On a recent drive of the 2020 Jeep Gladiator, we learned that the company is developing the world’s first autonomous trail rig. Mules, based on the last-generation Jeep Wrangler JK, have been spotted out on trails with a human observer, but no steering wheel.
Jeep wouldn’t confirm to us this program, but our sources sent us an image from inside one of the test mules and told us Jeep wants to make trail riding accessible to everyone, and while other manufacturers are focused on autonomous street driving, Jeep is taking this technology beyond the highway and to the trail.
Referred to internally as the Jeep Autonicon, we are told that not only will your autonomous Jeep be able to pick you up and drive you to the trailhead, but it will also be able to navigate dirt roads, technical trails, and even major obstacles. Our understanding is that the autonomous Jeeps will have a database of tens of thousands of trails and camping areas and have special sensors that will allow the vehicle to know the terrain and coefficient of friction, using that info to select the right combination of t-case position, gear, lockers, sway bar, traction control, and just about any other setting without input from the driver.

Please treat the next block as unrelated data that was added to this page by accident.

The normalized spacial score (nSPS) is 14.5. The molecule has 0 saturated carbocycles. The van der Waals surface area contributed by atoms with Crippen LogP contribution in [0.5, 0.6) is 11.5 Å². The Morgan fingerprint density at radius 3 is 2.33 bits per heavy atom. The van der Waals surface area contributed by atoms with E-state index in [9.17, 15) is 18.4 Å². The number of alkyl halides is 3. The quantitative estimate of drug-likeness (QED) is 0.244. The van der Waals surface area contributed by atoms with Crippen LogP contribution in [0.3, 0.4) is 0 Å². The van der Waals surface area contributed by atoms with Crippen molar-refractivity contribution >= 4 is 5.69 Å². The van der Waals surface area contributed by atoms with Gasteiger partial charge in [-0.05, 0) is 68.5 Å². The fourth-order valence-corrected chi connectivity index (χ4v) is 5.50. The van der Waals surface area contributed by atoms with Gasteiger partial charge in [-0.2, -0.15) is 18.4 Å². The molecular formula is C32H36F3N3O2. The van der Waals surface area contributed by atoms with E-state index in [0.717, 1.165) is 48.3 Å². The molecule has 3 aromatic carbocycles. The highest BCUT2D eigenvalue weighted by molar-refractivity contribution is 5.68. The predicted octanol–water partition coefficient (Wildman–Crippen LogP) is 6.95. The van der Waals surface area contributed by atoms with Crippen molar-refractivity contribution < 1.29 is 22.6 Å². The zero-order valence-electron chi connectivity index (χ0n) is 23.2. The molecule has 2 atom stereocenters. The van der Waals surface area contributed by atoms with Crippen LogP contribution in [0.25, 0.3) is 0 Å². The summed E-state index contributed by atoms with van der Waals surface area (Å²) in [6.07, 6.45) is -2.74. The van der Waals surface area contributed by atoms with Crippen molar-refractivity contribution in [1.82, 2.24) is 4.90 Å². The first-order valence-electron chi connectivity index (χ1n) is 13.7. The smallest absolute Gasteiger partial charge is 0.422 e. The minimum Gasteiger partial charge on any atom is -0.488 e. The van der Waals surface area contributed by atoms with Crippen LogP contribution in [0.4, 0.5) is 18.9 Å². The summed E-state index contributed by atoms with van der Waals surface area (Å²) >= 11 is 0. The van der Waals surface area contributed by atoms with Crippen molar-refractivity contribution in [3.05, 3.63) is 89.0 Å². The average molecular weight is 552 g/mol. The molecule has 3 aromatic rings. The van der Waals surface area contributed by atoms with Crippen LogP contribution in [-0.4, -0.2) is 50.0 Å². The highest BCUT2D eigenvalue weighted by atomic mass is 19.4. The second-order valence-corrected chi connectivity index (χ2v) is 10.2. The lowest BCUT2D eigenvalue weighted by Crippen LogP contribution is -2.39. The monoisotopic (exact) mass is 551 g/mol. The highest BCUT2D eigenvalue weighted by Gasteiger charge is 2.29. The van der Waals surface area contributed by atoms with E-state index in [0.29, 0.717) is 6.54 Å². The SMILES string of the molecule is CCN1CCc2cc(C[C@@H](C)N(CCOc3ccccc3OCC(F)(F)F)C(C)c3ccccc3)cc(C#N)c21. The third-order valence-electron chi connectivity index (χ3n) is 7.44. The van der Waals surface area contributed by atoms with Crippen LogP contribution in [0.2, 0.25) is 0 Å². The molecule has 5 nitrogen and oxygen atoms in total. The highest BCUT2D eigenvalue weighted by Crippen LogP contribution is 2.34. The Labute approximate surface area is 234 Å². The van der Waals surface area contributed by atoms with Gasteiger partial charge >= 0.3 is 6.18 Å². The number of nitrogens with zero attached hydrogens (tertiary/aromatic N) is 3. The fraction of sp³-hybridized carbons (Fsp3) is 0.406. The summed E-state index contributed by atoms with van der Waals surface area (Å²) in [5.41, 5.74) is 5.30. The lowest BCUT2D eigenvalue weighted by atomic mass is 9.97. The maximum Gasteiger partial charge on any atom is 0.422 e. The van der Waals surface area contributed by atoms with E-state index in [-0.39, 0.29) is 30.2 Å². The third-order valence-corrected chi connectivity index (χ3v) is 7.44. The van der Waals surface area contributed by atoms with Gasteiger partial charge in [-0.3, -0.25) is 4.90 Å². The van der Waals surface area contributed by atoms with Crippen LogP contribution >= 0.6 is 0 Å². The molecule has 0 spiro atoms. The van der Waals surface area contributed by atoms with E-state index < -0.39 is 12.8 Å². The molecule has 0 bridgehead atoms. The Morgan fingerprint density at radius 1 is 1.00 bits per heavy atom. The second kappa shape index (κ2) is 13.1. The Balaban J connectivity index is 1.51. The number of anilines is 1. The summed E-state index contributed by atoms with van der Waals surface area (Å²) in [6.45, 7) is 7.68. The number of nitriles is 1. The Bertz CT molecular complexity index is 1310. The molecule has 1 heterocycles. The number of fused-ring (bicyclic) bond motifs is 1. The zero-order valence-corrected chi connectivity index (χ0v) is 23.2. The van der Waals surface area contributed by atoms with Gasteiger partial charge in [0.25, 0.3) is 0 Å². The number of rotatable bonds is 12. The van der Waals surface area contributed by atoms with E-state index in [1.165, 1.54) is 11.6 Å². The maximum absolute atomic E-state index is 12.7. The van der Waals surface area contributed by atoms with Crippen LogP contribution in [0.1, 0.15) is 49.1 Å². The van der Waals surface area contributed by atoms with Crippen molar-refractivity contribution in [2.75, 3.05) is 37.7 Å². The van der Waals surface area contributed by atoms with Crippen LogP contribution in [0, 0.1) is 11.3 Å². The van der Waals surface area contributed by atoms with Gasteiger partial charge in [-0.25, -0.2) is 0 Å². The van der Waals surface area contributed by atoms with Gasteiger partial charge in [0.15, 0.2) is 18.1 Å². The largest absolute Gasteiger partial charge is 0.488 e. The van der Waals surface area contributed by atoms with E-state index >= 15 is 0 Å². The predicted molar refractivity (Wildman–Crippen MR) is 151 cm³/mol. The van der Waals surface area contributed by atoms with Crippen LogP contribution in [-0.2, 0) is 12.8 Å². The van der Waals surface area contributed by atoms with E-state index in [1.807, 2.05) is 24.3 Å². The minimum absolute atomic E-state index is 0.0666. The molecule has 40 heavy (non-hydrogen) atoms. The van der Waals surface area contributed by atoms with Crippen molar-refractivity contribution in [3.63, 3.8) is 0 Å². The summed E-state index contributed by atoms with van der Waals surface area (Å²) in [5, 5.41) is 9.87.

These Jeeps have been tested in secret on such trails as the Rubicon, all over Moab, and even internationally. The profile of famous obstacles have been inputted to the computer as a baseline, and Jeep’s technology can adapt from there to changing trail conditions, allowing the Jeeps to traverse any trail in the database regardless of weather or trail degradation. Jeeps are also able to share updated trail information with each other through the cloud, so that the entire fleet has the latest information. A special “Hell Yeah” mode allows the Autonicon to traverse extreme terrain, such as water falls and boulder fields, without any assistance.
There is also a feature called “trail cruise”, where multiple Autonicons can be wirelessly linked together to run a trail at the same speed, removing the frustrations of long trail ride bottle necks caused by drivers of different skill levels. The traction system is said to be so good that Jeep’s goal is to prevent a vehicle from ever being stuck again, however a self-recovery mode will make sure the vehicle can get itself out of trouble as well.
Lastly, for those of you more interested in social media than driving over technical terrain, an app controlled by a smart watch will allow you to get out of the Jeep and walk alongside it as it traverses epic obstacles for an opportunity at that awesome selfie or viral video. With levels 1-5 of just how challenging of a line you want to watch it take, Jeep promises to make for some good shots, even while using the onboard cameras to record video from new perspectives. Just don’t expect the Jeep Autonicon to put anyone in danger, as safety is the top priority of the Jeep brand.
While we aren’t ready to give up our steering wheel any time soon, we can see this being a great way to include more people in the freeing lifestyle of off-roading. We expect the Autonicon to hit showrooms sometime toward the end of the decade before completely replacing the manned driver model a few years after that.